Bakhtin’s Rabelais and His World marked a watershed in the study of early modern European popular culture in general, and folk humor in particular.1 No doubt influenced by the paradoxes of his own time and place—Soviet culture was at once both incredibly suppressive and full of humor—Bakhtin used his study of Rabelais to demonstrate that early modern carnivalesque elements, including folk festivities, common rites and cults, clowns, fools, giants, dwarfs, and jugglers, did not just function as entertaining distractions from “real life.” Rather, such elements formed part of the period’s own life principle, means by which early modern people related to each other and sites where truth and power relations were unmasked and imaginatively recreated. In their different ways, Foucault, Burke, Darnton, and, perhaps above all, Davis each adopted and critically reinterpreted Bakhtin’s fundamental insight. Early modern cultural history as we understand it today is unthinkable without it.2

Although Outram’s book about court fools in eighteenth-century Germany does not mention Bakhtin by name, it bears his influence through and through. This quick read—less than 130 printed pages in length—tells the stories of four early modern court fools in order to “understand the nature of [princely] courts through a reconceptualization of fooling, and [to put] that fooling against some of the central concerns of the Enlightenment” (1). “Laughter is not simple,” Outram writes in a passage that could have been lifted directly from Bakhtin’s Rabelais; “[t]he pleasure and dangers of laughter are also the pleasures and dangers of power” (3).

In five short chapters, Outran discusses the life stories of Jacob Paul Gundling (1673–1731) and Salomon Jacob Morgenstern (1708–1785), both court fools in the service of Prussia’s King Frederick William I; Joseph Fröhlich (1694–1757), who served as the court fool of August the Strong and his successor, August III, in Saxony-Poland; and the itinerant court fool Peter Prosch (1744–1804). The book concludes with a short discussion of the figure of the Hanswurst in late eighteenth-century German drama. Like so much else in this book, this late shift of focus from real-life figures to the literary realm has unmistakable (if, alas, unstated) Bakhtinian overtones.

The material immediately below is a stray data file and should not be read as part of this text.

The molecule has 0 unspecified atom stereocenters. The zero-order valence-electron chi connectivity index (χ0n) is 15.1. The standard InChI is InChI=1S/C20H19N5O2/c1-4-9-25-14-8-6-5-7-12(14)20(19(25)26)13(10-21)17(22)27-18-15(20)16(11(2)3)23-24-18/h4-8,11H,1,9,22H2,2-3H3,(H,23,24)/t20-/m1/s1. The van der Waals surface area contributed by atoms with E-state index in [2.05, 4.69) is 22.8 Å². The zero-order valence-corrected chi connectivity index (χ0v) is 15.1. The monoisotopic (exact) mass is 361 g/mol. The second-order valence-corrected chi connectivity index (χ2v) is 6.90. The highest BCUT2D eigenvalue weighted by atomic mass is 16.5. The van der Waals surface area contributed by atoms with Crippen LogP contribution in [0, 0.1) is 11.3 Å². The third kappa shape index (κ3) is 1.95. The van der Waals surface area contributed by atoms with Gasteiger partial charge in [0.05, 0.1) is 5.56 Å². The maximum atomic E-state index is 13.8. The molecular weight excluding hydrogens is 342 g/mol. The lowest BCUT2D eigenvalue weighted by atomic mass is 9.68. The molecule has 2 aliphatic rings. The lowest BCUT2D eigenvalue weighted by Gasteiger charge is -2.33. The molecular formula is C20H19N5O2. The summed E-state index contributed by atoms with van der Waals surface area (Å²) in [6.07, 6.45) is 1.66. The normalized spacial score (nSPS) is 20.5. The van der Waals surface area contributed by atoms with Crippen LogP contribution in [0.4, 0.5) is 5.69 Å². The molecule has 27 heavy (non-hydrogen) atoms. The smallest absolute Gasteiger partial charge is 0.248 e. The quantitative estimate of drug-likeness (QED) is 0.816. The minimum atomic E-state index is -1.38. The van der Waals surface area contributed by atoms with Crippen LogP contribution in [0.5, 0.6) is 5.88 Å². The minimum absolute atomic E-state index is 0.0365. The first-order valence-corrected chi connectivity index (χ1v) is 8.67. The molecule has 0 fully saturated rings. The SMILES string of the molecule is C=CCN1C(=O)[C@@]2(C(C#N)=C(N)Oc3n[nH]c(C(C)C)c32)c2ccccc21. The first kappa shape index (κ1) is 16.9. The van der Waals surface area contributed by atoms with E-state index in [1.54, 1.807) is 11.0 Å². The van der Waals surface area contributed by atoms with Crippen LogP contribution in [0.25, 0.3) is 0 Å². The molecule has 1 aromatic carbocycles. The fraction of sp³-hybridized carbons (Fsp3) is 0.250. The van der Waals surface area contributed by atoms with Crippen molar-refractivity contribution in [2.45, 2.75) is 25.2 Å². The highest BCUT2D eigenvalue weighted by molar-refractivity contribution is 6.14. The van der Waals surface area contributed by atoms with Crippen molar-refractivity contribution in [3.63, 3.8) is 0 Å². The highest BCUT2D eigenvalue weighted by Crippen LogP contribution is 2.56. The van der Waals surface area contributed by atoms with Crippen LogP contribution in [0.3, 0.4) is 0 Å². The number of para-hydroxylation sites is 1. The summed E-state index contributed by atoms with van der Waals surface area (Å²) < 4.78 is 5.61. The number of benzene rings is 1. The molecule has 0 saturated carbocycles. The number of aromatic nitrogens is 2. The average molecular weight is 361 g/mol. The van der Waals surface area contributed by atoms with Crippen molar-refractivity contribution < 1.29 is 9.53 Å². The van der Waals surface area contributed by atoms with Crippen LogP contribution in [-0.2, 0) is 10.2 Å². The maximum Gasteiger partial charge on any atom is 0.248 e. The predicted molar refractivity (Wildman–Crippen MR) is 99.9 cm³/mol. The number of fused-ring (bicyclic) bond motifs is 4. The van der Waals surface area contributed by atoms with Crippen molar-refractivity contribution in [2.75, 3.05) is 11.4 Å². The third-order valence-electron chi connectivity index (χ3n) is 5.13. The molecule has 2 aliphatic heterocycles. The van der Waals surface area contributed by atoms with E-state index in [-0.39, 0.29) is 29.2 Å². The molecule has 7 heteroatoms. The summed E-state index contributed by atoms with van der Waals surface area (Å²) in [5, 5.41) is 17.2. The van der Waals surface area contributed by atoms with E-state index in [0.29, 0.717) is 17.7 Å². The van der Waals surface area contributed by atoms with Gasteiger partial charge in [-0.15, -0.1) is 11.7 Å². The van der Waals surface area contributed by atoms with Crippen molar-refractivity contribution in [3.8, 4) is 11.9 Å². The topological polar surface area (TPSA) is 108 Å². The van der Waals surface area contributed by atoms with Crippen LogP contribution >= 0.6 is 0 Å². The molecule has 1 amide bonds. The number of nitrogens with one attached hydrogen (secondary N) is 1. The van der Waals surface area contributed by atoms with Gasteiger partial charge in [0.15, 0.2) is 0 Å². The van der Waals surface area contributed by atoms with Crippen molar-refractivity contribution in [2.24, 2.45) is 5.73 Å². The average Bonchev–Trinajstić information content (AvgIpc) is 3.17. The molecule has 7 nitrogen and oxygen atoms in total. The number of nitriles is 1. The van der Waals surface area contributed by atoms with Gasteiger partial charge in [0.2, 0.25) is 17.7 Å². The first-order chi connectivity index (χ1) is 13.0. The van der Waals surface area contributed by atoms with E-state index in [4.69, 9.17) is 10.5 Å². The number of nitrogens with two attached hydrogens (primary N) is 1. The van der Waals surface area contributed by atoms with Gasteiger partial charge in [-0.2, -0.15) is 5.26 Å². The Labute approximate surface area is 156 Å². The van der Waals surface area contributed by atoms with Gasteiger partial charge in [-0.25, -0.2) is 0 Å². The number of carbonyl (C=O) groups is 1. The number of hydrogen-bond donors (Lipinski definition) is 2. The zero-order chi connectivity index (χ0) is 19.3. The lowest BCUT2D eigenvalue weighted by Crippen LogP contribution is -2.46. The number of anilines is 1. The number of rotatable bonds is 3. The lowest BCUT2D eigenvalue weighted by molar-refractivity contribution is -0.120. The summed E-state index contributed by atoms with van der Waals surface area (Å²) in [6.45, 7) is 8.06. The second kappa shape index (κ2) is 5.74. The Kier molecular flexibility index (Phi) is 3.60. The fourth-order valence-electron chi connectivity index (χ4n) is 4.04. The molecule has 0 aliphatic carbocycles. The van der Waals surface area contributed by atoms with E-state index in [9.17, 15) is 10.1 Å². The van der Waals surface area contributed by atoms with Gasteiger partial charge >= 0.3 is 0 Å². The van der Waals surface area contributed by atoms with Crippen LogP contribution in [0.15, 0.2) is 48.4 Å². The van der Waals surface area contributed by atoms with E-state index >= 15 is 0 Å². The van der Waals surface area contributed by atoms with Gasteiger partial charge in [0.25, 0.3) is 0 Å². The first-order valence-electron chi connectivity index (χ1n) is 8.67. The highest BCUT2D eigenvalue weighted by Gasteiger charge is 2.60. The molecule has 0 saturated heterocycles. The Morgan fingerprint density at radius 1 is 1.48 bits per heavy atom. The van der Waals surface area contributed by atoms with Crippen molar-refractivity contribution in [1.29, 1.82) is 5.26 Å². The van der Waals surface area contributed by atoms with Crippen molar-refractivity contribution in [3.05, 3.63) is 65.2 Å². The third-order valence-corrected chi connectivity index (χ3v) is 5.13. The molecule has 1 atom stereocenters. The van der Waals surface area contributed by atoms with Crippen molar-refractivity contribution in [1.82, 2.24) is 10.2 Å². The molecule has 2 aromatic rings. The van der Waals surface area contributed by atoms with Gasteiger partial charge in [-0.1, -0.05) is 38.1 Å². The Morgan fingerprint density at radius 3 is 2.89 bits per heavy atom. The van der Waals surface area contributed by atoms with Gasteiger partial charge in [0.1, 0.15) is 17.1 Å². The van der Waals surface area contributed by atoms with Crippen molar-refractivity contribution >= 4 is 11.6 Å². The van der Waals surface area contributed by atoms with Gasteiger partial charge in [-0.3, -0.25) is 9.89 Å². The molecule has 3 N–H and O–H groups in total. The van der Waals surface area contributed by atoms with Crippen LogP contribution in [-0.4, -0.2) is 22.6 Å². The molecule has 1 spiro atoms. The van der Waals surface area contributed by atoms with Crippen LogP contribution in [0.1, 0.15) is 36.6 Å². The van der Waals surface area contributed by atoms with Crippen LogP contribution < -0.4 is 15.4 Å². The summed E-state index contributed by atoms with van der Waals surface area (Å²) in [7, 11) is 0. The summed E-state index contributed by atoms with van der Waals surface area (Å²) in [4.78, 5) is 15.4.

Outram’s achievement in this book is twofold. First, she sheds fascinating new light on an important cultural phenomenon that has attracted far less attention from Anglo-Saxon scholars of German history than from their colleagues who study Italy or France. Even in the twenty-first century, historians of early modern Germany are usually much more preoccupied with hefty theological and philosophical topics (the Reformation or the German Enlightenment) or violence (the Thirty Years’ War or the witch craze) than with the many carnivalesque and humorous features of early modern popular culture. Outram’s intervention is welcome and indeed important. Similarly significant (if a tad less original) is the author’s insistence, through the study of court fools, that the relationship between power and Enlightenment in the eighteenth century was never a simple one. She is right to insist that at least some eighteenth-century German rulers used intellectuals when it suited them (in the realms of law and political economy, for instance) but also derided scholars and indeed scholarship as such. One of the many convincing demonstrations of this ambiguity is the book’s description of the public disputation between the Prussian court fool Jacob Morgenstern and members of the faculty of law in Frankfurt-an-der-Oder in 1737. Staged by King Frederick William I himself, the very existence of this grotesque exercise was part of its message.

This fine book is welcome new research on early modern German cultural history. It will also be of interest to scholars outside the field who take laughter seriously.

Notes

1 

Mikhail Bakhtin (trans. Helen Iswolsky), Rabelais and His World (Bloomington, 1968: orig. pub. in Russian, Moscow, 1965).

2 

Michel Foucault (trans. Alan Sheridan), Discipline and Punish: The Birth of Prison (New York, 1977: orig. pub. in French, Paris, 1975), 61; Peter Burke, Popular Culture in Early Modern Europe (London, 1978), esp. 255–288 (Chapter 7, “The World of Carnival”); Robert Darnton, The Great Cat Massacre and Other Episodes in French Cultural History (New York, 1984), esp. 73–106 (Chapter 2, “Workers Revolt: The Great Cat Massacre on the Rue Saint-Severin”); Natalie Zemon Davis, “The Reasons of Misrule: Youth-Groups and Charivaris in Sixteenth-Century France,” Past & Present, 50 (1971), 41–75.